Women in Politics: New-Old Problems For Office-Seekers

WHEN Margaret Thatcher made a five-city tour of the United States last month to promote her memoir, ''The Path to Power,'' a photographer in New York captured the former British prime minister in a familiar scene: getting into a limousine. Yet instead of appearing on Page 1, as it might have when Lady Thatcher resided at 10 Downing Street, this photo was buried inside the Metro section of the New York Times.

The perils of being out of power!

Still, even in this journalistic backwater, the picture was enough to make at least one newspaper reader long for the days when a woman was among the world's top political newsmakers. It served as a reminder of earlier photo ops during Thatcher's 11-1/2 years in office - Britain's longest-standing prime minister this century.

There she was at the G-7 economic summit in Tokyo in 1986, for example, her print dress and ever-present pearls punctuating a lineup of dark suits and striped ties. And there she was again at the 1989 G-7 summit in Paris, a reminder to all the world that women do have a place in global leadership.

Today women are conspicuous by their absence at the highest level of government in major industrialized nations. A few women do serve as heads of state, to be sure. Among them: President Chandrika Bandaranaika Kumaratunga in Sri Lanka, President Mary Robinson in Ireland, Prime Minister Benazir Bhutto in Pakistan, and President Violetta Chamorro in Nicaragua. But when it comes to presidential politics in the US, power suits rather than power skirts still prevail.

It was 11 years ago this month that 1,200 members of the National Organization for Women converged on Miami Beach with a singular goal: to push for a woman on the presidential ticket. Members threatened a floor fight at the Democratic convention if candidate Walter Mondale failed to select a woman as his running mate.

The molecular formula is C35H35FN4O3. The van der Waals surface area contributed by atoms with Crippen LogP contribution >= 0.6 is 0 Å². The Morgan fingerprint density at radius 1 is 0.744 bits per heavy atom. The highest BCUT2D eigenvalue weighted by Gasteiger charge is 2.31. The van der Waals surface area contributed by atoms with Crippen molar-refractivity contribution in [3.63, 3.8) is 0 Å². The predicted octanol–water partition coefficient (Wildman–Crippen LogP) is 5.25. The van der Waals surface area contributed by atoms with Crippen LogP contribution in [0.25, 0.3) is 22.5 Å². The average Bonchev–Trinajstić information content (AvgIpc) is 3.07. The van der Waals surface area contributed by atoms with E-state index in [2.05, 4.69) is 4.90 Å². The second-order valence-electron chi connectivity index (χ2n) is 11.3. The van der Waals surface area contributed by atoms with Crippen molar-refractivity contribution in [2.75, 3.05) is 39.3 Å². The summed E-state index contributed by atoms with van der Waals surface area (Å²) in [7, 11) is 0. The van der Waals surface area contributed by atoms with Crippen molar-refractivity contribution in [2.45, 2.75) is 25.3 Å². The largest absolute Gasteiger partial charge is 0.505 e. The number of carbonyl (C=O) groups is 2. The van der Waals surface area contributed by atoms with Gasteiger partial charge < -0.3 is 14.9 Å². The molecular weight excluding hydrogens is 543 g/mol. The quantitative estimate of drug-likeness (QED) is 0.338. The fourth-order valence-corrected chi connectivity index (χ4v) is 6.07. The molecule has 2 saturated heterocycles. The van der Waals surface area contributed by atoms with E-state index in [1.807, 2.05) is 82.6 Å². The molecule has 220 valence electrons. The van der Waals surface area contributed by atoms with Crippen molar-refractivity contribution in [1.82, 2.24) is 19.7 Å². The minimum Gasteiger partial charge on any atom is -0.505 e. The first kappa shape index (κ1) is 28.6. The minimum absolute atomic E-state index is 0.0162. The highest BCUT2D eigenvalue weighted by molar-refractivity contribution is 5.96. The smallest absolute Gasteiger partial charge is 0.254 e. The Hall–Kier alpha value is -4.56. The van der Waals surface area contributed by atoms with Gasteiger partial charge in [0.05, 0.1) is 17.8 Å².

Mr. Mondale did choose a woman, of course, assuring Geraldine Ferraro a permanent tag line in American political history: ''first woman vice presidential candidate on a major-party ticket.''

The NOW convention became a media frenzy, as any reporter covering the event at the Fontainebleau Hilton can testify. The steamy Florida air was thick with demands and endless chants to ''Run with a woman,'' ''Win with a woman,'' ''Pick a woman.'' Yet however uncomfortable the scene might have been for some onlookers, it raised a question that still needs clearer answers: How do women rise to political power?

Next month, when members of the bipartisan National Women's Political Caucus meet in Nashville for their annual convention, their agenda will quietly focus on what president Harriett Woods describes as ''recharging the push for women in office.'' Women, she says, ''plateaued in '94. For the first time ever we didn't increase the number of women in the state legislatures.''

Yet Ms. Woods, herself a former lieutenant governor of Missouri, refuses to be pessimistic. ''I take heart from the increasing visibility of women as senators, Cabinet members, and governors,'' she says. ''We're closer [to having a woman candidate for president] in having more women senators who are among the most likely candidates.''

To increase women's ranks at all levels of elected office, Woods explains, the caucus will focus on ''a much more aggressive recruitment to get women running, to get the momentum going again.'' Women, she likes to say, can't be 50 percent of elected officials if they're only 14 percent of candidates running.

Margaret Thatcher is not alone in being relegated to back pages. According to the 7th annual study by Women, Men, and Media, front-page references to women declined substantially, from 25 percent in 1994 to 19 percent in 1995.

Statistics never tell the whole story. But until there is some-what comparable attention (and somewhat comparable funds) allotted to women running for office, nobody can pretend that American politics in the '90s is a gender-blind meritocracy.

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